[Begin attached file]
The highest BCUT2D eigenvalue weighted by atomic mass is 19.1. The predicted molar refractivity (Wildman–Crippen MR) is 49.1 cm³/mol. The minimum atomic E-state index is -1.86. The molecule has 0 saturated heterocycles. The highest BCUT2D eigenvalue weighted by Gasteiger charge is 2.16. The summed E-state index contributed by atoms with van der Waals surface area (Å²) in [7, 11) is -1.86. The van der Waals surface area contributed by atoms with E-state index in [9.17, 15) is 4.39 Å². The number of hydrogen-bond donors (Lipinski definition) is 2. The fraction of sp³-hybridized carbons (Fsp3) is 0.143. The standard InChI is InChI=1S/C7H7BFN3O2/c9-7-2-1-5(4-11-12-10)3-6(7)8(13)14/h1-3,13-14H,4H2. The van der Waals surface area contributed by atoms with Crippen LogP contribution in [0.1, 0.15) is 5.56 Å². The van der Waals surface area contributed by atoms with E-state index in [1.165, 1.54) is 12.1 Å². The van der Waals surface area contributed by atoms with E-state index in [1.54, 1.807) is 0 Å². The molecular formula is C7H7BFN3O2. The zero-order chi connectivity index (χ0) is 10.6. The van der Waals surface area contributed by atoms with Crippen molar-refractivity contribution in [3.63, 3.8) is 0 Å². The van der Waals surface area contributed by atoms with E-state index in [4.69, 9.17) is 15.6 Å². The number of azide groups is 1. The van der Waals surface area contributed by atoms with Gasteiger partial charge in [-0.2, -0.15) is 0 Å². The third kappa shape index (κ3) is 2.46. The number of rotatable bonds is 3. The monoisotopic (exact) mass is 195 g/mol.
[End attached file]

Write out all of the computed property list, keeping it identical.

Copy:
The highest BCUT2D eigenvalue weighted by atomic mass is 19.1. The predicted molar refractivity (Wildman–Crippen MR) is 49.1 cm³/mol. The minimum atomic E-state index is -1.86. The molecule has 0 saturated heterocycles. The highest BCUT2D eigenvalue weighted by Gasteiger charge is 2.16. The summed E-state index contributed by atoms with van der Waals surface area (Å²) in [7, 11) is -1.86. The van der Waals surface area contributed by atoms with E-state index in [9.17, 15) is 4.39 Å². The number of hydrogen-bond donors (Lipinski definition) is 2. The fraction of sp³-hybridized carbons (Fsp3) is 0.143. The standard InChI is InChI=1S/C7H7BFN3O2/c9-7-2-1-5(4-11-12-10)3-6(7)8(13)14/h1-3,13-14H,4H2. The van der Waals surface area contributed by atoms with Crippen LogP contribution in [0.1, 0.15) is 5.56 Å². The van der Waals surface area contributed by atoms with E-state index in [1.165, 1.54) is 12.1 Å². The van der Waals surface area contributed by atoms with E-state index in [1.54, 1.807) is 0 Å². The molecular formula is C7H7BFN3O2. The zero-order chi connectivity index (χ0) is 10.6. The van der Waals surface area contributed by atoms with Crippen molar-refractivity contribution in [3.63, 3.8) is 0 Å². The van der Waals surface area contributed by atoms with E-state index in [4.69, 9.17) is 15.6 Å². The number of azide groups is 1. The van der Waals surface area contributed by atoms with Gasteiger partial charge in [-0.2, -0.15) is 0 Å². The third kappa shape index (κ3) is 2.46. The number of rotatable bonds is 3. The monoisotopic (exact) mass is 195 g/mol.